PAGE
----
This recipe makes 12 servings. You can cut the ingredients in half to avoid having too many leftovers.

If you have leftover polenta, it makes a great breakfast topped with some fruit preserves and served with a slice of whole grain toast with cashew butter.

Vegan Polenta with Mushrooms and Lentils Instructional Video

If you make this recipe, please let us know your thoughts in the comments below. And please share with your friends to help spread the word about healthy plant-based eating.

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Vegan Portobello Mushroom Steaks w/ Balsamic

Vegan Portobello Mushroom Steaks PinYou won’t believe it until you try it, but these Vegan Portobello Mushroom Steaks have the flavor and texture of a high quality filet mignon without the cholesterol and cruelty. The balsamic flavor combined with the mushroom texture are sure to trick your senses.

Portobello mushrooms are a great vegan substitute for those hot summer days when you want to grill out. We baked these in the oven, but there’s nothing stopping you from throwing them on the grill to get that extra charred flavoring.

You can also put these on a bun with some lettuce and tomato and eat them like they’re a juicy steak burger. I’ve had these in restaurants and they’re delicious!

We originally made this with 2 tbsp of olive oil instead of 1/4 cup vegetable broth, but we try to go oil-free as much as possible now so we’ve updated this recipe. We think it tastes just as good.

Olive oil is a processed food and 100% fat with 120 calories per tablespoon. Removing the oil from this recipe took the calories per serving from 93 to 34. That means almost 2/3 of the calories in this recipe came from the oil! Holy cow! Skip the oil. You won’t miss it.

This pairs exceptionally well with our Sautéed Spaghetti Squash with Kale and Tomato and some Oven Roasted Red Potatoes.

If you make this recipe, please let us know your thoughts in the comments below. And please share with your friends to help spread the word about healthy plant-based eating.

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Balsamic Salad Dressing

Balsamic Salad DressingThis Balsamic Salad Dressing recipe is Amelia’s favorite salad dressing. It’s simple to make and very tasty. The agave gives it a little sweetness and the garlic…well, it’s garlic. You can’t go wrong with garlic.

Balsamic vinegar has a delicious, savory flavor. Amelia prefers white balsamic and I prefer it dark, but both are very flavorful. Sometimes we just put plain balsamic vinegar on our salads, especially if we’re trying to reduce our oil intake.

This balsamic salad dressing will go well on our Hearts of Palm Salad or any side salad. It only takes a couple minutes to throw together with ingredients found in most kitchens.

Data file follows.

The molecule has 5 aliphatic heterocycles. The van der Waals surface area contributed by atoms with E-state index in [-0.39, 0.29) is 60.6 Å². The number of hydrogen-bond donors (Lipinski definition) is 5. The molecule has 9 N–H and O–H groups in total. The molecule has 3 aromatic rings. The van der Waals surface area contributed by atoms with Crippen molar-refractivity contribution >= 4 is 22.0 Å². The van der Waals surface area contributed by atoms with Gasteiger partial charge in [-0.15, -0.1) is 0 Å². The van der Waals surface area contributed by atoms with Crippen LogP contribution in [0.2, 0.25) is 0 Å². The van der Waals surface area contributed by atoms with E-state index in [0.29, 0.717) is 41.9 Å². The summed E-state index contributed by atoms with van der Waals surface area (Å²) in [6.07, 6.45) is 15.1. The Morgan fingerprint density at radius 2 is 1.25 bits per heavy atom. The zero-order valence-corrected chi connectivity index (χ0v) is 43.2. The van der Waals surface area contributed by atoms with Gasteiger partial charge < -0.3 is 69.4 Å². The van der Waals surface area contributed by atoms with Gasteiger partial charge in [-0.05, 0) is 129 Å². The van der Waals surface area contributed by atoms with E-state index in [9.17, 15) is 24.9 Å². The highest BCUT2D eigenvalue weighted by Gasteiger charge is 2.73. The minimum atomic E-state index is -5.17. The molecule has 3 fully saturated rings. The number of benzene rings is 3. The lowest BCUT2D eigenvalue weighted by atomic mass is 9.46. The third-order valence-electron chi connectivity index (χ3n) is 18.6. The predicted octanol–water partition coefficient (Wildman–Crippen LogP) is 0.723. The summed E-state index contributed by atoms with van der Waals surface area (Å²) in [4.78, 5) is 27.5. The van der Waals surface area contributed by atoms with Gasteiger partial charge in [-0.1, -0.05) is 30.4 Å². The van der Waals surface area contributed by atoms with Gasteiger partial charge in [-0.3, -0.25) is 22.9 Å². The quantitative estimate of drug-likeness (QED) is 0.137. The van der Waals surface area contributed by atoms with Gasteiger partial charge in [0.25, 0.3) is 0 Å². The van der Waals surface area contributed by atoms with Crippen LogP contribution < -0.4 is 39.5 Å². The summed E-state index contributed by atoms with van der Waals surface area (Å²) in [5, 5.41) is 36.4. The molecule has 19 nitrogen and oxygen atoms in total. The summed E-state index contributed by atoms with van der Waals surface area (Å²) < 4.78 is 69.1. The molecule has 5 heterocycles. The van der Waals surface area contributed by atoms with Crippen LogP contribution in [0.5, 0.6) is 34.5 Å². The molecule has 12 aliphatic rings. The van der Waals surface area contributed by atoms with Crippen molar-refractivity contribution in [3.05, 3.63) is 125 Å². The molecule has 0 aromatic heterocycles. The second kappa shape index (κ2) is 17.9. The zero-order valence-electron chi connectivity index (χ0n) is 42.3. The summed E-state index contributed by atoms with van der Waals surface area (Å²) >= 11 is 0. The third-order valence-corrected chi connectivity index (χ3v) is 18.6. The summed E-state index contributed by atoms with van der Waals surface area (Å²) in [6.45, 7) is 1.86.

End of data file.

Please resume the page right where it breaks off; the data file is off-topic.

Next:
If you make this recipe, please let us know your thoughts in the comments below. And please share with your friends to help spread the word about healthy plant-based eating.

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Chickpea Kale Salad Sauté

Chickpea Kale Salad PinThis is a delicious Chickpea Kale Salad oil-free recipe that can serve as a main dish or a side dish. It’s also good warm or as a cold leftover.

It’s packed with nutrition, containing 10 grams of fiber, 15 grams of protein, 359% RDV of Vitamin A, 245% Vitamin C and 26% Iron. Eat this dish for lunch and you’ve hit much of your daily nutrient requirements.

It’s packed with nutrients, but 1 serving only has about 220 calories so if you want it to be a one dish meal, you may want to eat 2 servings. It pairs well with Oven Roasted Red Potatoes to give it a little more volume.

If you make this recipe, please let us know your thoughts in the comments below. And please share with your friends to help spread the word about healthy plant-based eating.

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Balsamic Roasted Brussels Sprouts

Balsamic Roasted Brussels SproutsI hated Brussels sprouts for the first 41 years of my life. Then I met Amelia and she made these Balsamic Roasted Brussels Sprouts. Boy was I missing out. These are easy to make and a delicious source of amazing nutrients.

Even if you think you hate Brussels sprouts, if you like balsamic vinegar on leafy greens, then give these a try with an open mind. They’re not the frozen brick of sprouts your mother microwaved, then doused the soggy green balls with white vinegar. These Balsamic Roasted Brussels Sprouts fresh from the oven are delicious.

Brussels sprouts are a good source of fiber, protein and vitamin C. With only 121 calories for about 1 cup, these are filling, nutritious and can help with your weight loss goals.

If you make this recipe, please let us know your thoughts in the comments below. And please share with your friends to help spread the word about healthy plant-based eating.